Millions Of Illegal Vapes Seized In UK In Three Years, Data Shows


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Millions Of Illegal Vapes Seized In UK In Three Years, Data Shows

Millions of illegal and potentially harmful vapes have been seized by trading standards in the last three years, data shows, with experts warning this is the “tip of the iceberg” and a “tsunami” of products is flooding into the UK.

Freedom of information requests to 125 local authorities revealed that more than two and a half million illicit e-cigarettes were collected since the beginning of 2020.

Figures show that 1,352,063 were seized by trading standards at Hillingdon borough council in west London alone. The council area includes Heathrow airport, where thousands of unlawful vapes are arriving.

The e-cigarettes are not-compliant with UK legal regulations and could have higher nicotine concentration levels, contain banned ingredients or have oversized tanks for nicotine liquid. Previous analysis found illicit vapes to contain high levels of lead, nickel, and chromium.

Graphic: vape seizures
Graphic: vape seizures

Kate Pike, the lead officer at the Chartered Trading Standards Institute, warned that the figures are likely to be the “tip of the iceberg” in terms of how many non-compliant vapes are being sold in UK shops.

She said: “I get calls from colleagues at the port almost every day – it feels like there is a tsunami. They are mainly coming from China.”

Doctors have called for an outright ban on disposable vapes – which come in bright colors and a variety of flavors – to reduce their popularity among young people as the long-term impact remains unknown.

There is rising concern over youth vaping in Britain, with the latest survey by Action on Smoking and Health (Ash) showing a rise in recent years. In 2022, 7% of 11- to 17-year-olds surveyed said they used vapes, compared with 3.3% in 2021.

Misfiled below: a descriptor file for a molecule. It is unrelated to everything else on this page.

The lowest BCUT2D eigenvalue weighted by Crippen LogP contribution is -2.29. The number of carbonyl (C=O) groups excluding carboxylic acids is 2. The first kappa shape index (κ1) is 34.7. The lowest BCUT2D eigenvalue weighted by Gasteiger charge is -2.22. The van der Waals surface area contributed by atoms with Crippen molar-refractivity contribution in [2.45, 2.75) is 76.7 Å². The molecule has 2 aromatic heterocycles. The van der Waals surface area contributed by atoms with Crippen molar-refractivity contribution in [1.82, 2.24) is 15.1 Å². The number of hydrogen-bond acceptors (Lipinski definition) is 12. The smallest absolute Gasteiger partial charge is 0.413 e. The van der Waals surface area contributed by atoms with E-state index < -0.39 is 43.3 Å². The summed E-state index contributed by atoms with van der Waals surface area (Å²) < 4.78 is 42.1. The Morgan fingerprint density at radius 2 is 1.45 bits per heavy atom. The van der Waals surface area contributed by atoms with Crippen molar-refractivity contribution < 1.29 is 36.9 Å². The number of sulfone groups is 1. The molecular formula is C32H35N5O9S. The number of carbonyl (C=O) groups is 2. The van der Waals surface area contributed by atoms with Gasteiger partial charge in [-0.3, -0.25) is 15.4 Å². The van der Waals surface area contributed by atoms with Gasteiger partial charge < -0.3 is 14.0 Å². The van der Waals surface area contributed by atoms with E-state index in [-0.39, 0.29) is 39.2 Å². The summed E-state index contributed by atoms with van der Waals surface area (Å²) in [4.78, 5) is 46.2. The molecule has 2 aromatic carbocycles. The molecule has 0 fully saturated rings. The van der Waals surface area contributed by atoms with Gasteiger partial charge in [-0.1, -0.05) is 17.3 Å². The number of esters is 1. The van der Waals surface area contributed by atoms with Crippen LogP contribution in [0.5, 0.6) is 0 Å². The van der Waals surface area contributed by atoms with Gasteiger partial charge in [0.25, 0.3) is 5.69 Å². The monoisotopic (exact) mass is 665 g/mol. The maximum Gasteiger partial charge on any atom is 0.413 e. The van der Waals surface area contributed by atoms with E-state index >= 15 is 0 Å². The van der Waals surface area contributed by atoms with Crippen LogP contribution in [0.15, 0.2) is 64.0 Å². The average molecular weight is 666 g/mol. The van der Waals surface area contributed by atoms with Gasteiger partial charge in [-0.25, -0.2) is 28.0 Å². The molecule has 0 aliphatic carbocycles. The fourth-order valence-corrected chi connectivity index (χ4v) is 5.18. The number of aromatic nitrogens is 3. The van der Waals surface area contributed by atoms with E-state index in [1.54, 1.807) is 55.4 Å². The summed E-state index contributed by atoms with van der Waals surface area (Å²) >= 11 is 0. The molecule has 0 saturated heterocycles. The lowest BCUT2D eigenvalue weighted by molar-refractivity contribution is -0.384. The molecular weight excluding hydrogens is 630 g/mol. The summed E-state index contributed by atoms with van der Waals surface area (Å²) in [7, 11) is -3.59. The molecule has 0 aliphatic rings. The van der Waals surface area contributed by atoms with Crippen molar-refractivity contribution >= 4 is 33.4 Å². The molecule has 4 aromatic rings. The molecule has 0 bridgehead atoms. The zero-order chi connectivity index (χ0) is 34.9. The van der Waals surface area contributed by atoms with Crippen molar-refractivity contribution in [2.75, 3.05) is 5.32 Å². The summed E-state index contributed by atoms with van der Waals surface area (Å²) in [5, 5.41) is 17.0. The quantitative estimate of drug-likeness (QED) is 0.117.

Pike said non-compliant vapes were particularly popular with underage consumers – because they were cheap and could be bought in places that were less likely to check ID – and that research showed a third of products sold in UK shops were likely to be illegal.

“We don’t need sniffer dogs to find these products as they are all on shelves in high-street shops, in full view of the public,” Pike said. “There is a significant number of illegal products on the market, which does not help when we are trying to support the public health response, which is to ensure the products are much safer than tobacco for smokers looking to quit.

“The main concern is that young people are getting their hands on these products… We do not want children or adults getting addicted to something at all like this,” she said.

Pike said that illegal vapes often did not have the right warnings or information on their packaging. “We know that legal compliant vapes pose a fraction of the risk of smoking but we do not know what the risk is from illegal vapes,” she said.

The vaping industry is also calling for stronger enforcement of regulations and for illegal vaping products to be treated as seriously as counterfeit cigarettes.